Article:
SHANGHAI (BLOOMBERG) - Bruce Willis knew he wasn't in Hollywood anymore when his private jet landed in China three years ago for the shooting of Air Strike and the film crew didn't have the money to pay the deposit for his hotel room.
The plot - behind the film, that is - only thickened. The original producer fled the country after his business got caught up in a peer-to-peer lending scandal, leaving director Xiao Feng, who retold the story of Willis's hotel deposit on his blog, to dig into his savings to finish the film.
Then, Fan Bingbing, one of the top Chinese stars in the movie, went missing after becoming embroiled in a tax evasion scandal that shook the industry.
Despite all the drama, the movie is scheduled to open in select theatres in the US on Friday (Oct 26) through a partner of distributor Lions Gate Entertainment Corp.
In China, it is unclear whether the most scandal-plagued film in recent memory will be able to capitalise on the publicity - negative as it was - because its debut has been pushed back indefinitely. Lions Gate did not immediately respond to a request for comment.
More broadly, the movie's back story shows some of the growing pains of a burgeoning industry in China, where box-office sales are on track to overtake those of America in coming years.
"Air Strike's problems highlight the lack of professional management and risk prevention awareness among China's filmmakers," said Ms April Ye, China chief executive officer of Film Finances Inc, which helps movie makers finish films on time and budget.
"It's a necessary pain that the industry has to go through before it gets better and more transparent."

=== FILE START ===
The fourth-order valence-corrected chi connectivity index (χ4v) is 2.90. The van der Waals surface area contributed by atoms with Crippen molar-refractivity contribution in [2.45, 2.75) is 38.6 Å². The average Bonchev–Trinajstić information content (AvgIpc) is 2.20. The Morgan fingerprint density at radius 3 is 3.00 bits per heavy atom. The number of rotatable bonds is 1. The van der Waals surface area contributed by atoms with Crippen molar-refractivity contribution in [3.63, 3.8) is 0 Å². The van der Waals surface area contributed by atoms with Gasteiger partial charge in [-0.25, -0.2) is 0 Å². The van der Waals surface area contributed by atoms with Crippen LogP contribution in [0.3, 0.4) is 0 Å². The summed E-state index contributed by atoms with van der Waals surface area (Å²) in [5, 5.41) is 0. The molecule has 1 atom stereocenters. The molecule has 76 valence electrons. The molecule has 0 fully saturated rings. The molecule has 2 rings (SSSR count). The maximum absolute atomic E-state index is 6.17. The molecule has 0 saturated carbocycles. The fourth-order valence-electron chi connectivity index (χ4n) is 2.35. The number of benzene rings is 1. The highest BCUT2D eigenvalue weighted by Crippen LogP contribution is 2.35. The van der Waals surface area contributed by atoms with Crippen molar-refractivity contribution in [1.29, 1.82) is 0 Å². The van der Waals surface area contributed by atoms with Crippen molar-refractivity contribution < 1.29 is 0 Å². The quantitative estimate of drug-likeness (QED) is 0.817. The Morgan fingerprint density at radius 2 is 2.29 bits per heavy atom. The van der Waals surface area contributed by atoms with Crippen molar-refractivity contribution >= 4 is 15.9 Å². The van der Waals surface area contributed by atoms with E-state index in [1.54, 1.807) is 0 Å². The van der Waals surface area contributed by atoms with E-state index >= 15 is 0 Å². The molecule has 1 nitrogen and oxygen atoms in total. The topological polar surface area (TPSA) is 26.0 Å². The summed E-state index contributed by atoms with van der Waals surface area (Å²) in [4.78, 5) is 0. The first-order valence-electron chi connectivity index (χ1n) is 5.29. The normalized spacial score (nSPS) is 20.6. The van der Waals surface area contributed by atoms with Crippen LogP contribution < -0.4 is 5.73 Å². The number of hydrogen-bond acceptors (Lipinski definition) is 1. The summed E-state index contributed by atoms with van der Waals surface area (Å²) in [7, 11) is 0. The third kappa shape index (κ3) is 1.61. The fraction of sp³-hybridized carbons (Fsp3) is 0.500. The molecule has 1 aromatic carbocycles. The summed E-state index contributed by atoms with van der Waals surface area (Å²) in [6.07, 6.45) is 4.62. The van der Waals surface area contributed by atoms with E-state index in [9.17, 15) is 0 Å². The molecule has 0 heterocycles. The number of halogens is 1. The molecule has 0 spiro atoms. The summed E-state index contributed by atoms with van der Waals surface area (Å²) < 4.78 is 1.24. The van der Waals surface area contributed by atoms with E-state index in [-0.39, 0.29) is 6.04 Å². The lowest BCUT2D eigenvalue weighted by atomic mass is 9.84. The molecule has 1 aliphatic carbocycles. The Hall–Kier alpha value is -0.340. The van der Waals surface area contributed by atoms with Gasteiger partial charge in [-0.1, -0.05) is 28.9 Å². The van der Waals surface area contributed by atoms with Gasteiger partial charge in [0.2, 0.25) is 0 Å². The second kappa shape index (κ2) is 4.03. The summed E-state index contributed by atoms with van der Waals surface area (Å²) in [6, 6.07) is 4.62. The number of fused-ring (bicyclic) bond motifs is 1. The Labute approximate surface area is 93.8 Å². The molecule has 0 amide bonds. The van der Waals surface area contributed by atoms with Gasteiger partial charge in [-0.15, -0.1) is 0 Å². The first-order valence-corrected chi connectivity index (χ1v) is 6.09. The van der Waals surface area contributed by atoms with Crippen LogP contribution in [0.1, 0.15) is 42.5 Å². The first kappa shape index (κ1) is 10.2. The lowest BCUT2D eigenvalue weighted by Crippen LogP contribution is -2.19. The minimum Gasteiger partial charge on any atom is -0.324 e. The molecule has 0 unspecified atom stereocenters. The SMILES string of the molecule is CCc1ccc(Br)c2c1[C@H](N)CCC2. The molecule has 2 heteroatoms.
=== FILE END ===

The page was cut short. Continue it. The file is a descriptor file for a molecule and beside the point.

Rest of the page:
'IP MAN' SCANDAL
The movie's initial producer, Shi Jianxiang had other problems as well. In 2016, he seemed to hit pay dirt when Ip Man 3, a kung-fu drama he backed starring Mike Tyson and Donnie Yen, had some success in theatres.
The problem was, the movie's box-office figures were found to have been inflated, which led shares in companies affiliated with Shi to crater.
Shi also ran peer-to-peer lending operations under his Shanghai Kuailu Investment Group, which failed to pay investors.
As scrutiny over that business intensified, he fled the country with Air Strike still in production.
Last month, prosecutors told a Shanghai court that Shi's companies illegally raised more than 40 billion yuan (S$7.94 billion), according to the Shanghai government-run Xinmin Evening News.
Shi couldn't be reached for comment.
Then, there is the tax scandal surrounding Fan, one of the China's highest-paid actresses. Her woes began when a former talk-show host posted contracts on his social media feed that allegedly showed the actress had concealed some of her income.
Fan then disappeared from public view. After months of speculation in China, she reappeared only after the government said she had been found guilty of under-reporting income - including from Air Strike.
Tax authorities imposed one of the biggest fines ever in China's entertainment industry. Fan apologised publicly and agreed to cover her fines and back taxes.
Meanwhile, the government's tax evasion probe isn't done yet. Tax authorities have asked celebrities and studios to confirm their full compliance with tax laws and to immediately pay any arrears, according to the official Xinhua News Agency.
It is unclear how the incidents involving Fan and Shi would have affected the film's performance in China, had it opened there as scheduled.
But one thing's more certain: Chinese movie makers will draw lessons from the scandals behind Air Strike.
"It's hard to designate any film as the most scandal-plagued, but this one is certainly up there because of all the negative publicity," said Dr Stanley Rosen, a University of Southern California political science professor who studies China.
"China's film industry is still undergoing a rectification that will last well into 2019."